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C block bidding nearly at reserve price

While we still won’t know the bidders until after the auction is over, all indications are that the C block of the 700 MHz spectrum — the “open access” block — is nearing its $4.6 billion reserve price. Had it not reached the reserve price, the FCC could have opted to re-hold the auction, possibly with different provisions. Meaning, of course, that they’d auction it off without the open-access regulation. But once it hits $4.6 billion, it’ll be official.

We’re reminded, though, to not think that just because bidding has neared the reserve price that it will necessarily meet it.

“The question is, when you’re bidding underneath the reserve price, are you really bidding?” asked David Spofford, president of the Telecom Expense Management Industry Association, in an interview. He explained that when the bidding is under the $4.6 billion goal, a deal won’t be completed and companies don’t have to put up any money.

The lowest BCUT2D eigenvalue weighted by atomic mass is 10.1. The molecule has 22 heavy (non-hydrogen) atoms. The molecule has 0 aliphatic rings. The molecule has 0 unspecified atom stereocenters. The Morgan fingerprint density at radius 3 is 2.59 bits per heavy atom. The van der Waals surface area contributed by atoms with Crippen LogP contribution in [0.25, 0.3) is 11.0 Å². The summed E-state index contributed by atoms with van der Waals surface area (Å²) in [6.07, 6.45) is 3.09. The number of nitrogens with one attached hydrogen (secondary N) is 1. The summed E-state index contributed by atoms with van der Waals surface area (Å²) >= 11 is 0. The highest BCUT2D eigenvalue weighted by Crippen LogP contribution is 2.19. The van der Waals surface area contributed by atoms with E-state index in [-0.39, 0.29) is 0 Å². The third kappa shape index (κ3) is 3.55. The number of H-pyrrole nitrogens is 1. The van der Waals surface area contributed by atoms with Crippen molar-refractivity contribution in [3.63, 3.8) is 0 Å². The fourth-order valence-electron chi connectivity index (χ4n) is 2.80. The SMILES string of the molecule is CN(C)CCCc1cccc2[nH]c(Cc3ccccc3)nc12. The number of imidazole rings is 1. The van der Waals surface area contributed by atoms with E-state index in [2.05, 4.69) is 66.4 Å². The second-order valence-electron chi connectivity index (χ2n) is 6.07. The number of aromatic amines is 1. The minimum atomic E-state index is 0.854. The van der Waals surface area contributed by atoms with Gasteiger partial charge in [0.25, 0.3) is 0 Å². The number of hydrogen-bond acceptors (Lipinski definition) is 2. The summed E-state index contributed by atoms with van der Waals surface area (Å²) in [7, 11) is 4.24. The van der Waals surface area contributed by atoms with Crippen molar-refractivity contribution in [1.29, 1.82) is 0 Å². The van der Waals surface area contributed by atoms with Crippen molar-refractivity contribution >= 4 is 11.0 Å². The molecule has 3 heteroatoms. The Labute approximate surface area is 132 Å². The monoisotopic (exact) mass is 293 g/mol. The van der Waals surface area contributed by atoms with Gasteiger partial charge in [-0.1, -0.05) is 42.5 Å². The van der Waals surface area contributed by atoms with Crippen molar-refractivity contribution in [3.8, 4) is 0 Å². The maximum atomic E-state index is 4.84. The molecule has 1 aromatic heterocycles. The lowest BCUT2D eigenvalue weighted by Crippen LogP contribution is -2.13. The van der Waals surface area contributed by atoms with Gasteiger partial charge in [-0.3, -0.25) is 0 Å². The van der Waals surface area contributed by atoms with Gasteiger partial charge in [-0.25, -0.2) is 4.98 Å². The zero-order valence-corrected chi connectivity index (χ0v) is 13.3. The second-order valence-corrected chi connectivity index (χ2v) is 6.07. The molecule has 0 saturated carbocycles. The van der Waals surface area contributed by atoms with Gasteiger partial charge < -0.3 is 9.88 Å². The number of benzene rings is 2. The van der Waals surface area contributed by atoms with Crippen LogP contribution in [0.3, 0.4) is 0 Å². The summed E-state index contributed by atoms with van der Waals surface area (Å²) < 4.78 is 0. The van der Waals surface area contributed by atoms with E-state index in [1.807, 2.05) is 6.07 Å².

So while the auction is on pace to meet the reserve price on Wednesday or Thursday, it might linger for a bit.

(Purely a hypothetical on my part: Many have said that Google doesn’t intend to build a network. Even so, they could push the auction over the reserve limit, and then let AT&T and Verizon battle it out for the spectrum. It would still be open access, so they’d win on that front. I somehow doubt both AT&T and Verizon would back out after the block hits the reserve price.)

The D block is in a bit of trouble, though, still sitting at the $472 million bid we saw on the first day. The reserve for that block is $1.6 billion.

[Information Week]